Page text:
Walk the Talk: Students, Residents Step Up to Support AAFP Advocacy Efforts
If you want students and residents to get involved in an issue, sometimes all you have to do is ask.
At an AAFP Board of Directors meeting earlier this year, we heard a report on FamMedPAC, the Academy's political action committee, which helps elect candidates to the U.S. Congress who support the AAFP's legislative goals and objectives.
During the National Conference of Family Medicine Residents and Medical Students, we challenged our respective member segments to see who could raise the most money for FamMedPAC, the Academy's political action committee. Residents and students donated more than $1,000 during the three-day event.
The report included data on the relatively small category of student and resident support. As the resident and student members of the Board, we thought that category could -- and should -- be much larger. The perception has been that students and residents don't have a lot of money to contribute and, therefore, typically aren't a focal point for fundraising efforts.
However, we thought our colleagues would step up to the plate if given the opportunity, so we came up with the idea of the FamMedPAC Challenge. During the National Conference of Family Medicine Residents and Medical Students in Kansas City, Mo., last week, we rallied our respective groups of students and residents to support the PAC. We knew that the residents and students would answer the call and donate, but the results exceeded our expectations.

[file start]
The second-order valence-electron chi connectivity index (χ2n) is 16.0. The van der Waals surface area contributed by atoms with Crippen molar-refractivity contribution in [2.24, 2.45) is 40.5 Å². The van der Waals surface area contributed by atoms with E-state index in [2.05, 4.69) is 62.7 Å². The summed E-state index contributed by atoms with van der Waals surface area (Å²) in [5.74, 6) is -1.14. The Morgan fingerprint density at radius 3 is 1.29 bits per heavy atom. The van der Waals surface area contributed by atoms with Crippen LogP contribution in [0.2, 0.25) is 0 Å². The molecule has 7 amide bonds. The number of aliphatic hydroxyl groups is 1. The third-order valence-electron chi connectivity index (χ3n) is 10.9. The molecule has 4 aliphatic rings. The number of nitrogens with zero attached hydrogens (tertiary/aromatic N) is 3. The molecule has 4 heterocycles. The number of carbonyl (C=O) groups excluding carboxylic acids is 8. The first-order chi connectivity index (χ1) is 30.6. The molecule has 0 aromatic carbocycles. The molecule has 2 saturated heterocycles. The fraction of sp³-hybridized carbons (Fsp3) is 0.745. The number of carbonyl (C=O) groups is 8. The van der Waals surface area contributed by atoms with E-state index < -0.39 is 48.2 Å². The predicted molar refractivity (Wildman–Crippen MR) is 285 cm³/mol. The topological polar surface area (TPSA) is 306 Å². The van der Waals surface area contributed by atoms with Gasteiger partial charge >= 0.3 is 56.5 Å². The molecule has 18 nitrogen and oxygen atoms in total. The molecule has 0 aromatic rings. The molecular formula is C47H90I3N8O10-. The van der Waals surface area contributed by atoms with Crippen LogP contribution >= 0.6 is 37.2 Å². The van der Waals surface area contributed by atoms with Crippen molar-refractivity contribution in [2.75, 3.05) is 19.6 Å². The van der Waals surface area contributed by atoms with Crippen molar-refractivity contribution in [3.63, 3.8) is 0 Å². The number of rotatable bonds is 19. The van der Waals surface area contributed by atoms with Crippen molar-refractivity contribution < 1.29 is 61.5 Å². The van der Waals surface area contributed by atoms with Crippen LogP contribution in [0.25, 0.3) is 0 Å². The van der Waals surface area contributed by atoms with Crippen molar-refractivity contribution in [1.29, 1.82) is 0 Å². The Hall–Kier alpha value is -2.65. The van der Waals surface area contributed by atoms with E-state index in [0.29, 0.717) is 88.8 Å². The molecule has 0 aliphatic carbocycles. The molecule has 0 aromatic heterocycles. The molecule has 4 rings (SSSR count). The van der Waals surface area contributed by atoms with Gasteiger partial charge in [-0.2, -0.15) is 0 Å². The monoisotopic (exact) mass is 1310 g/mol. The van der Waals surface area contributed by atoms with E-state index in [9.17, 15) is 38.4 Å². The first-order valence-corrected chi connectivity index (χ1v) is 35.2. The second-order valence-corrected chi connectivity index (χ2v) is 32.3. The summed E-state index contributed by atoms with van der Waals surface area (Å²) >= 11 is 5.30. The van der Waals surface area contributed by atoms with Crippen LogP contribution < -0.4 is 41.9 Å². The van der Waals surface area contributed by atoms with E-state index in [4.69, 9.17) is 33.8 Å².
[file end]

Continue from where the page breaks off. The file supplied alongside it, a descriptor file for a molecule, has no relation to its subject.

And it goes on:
Advocacy consistently ranks among the top Academy priorities for students and residents, and both groups consistently bring issues to the AAFP's attention because they feel so passionate about the advances that can be made for our specialty and, more importantly, our patients. There were nearly two dozen resolutions in the resident and student congresses at National Conference that related specifically to advocacy.
During the conference, AAFP President Reid Blackwelder, M.D., of Kingsport, Tenn., gave a presentation on advocacy, and the room was packed. As part of that session, students and residents worked up an advocacy issue, which they then transformed into short "elevator speeches" in small groups. Each group practiced pitching their talking points to the entire room, and we were blown away by how well they articulated their messages.
Throughout National Conference, we spoke about the FamMedPAC Challenge and the PAC from the stage, but we also got the word out through social media and, of course, lots of old-school, face-to-face chatting. Both of us handed out donation forms with $1 (an actual dollar bill from our personal accounts) and a PAC donor ribbon attached. Many students and residents had already donated during the past year, but some gave again by adding $9 to our $1 for a $10 contribution, the minimum amount to get their respective group a point toward winning the challenge. Most donors, however, were new.
The FamMedPAC Challenge was a huge success. We had 51 donations: 31 residents contributed a total of $629, and 20 students gave a total of $431 for a three-day total of $1,060, which is by far the most money ever donated to the PAC during National Conference.
Now we'd like to challenge the rest of the AAFP membership. If medical students and residents -- with their ever-growing student loan burdens -- can reach into their pockets and make a donation to help advance our specialty, won't you?
Kimberly Becher, M.D., and Tate Hinkle, M.D., are the resident and student members, respectively, of the AAFP Board of Directors.
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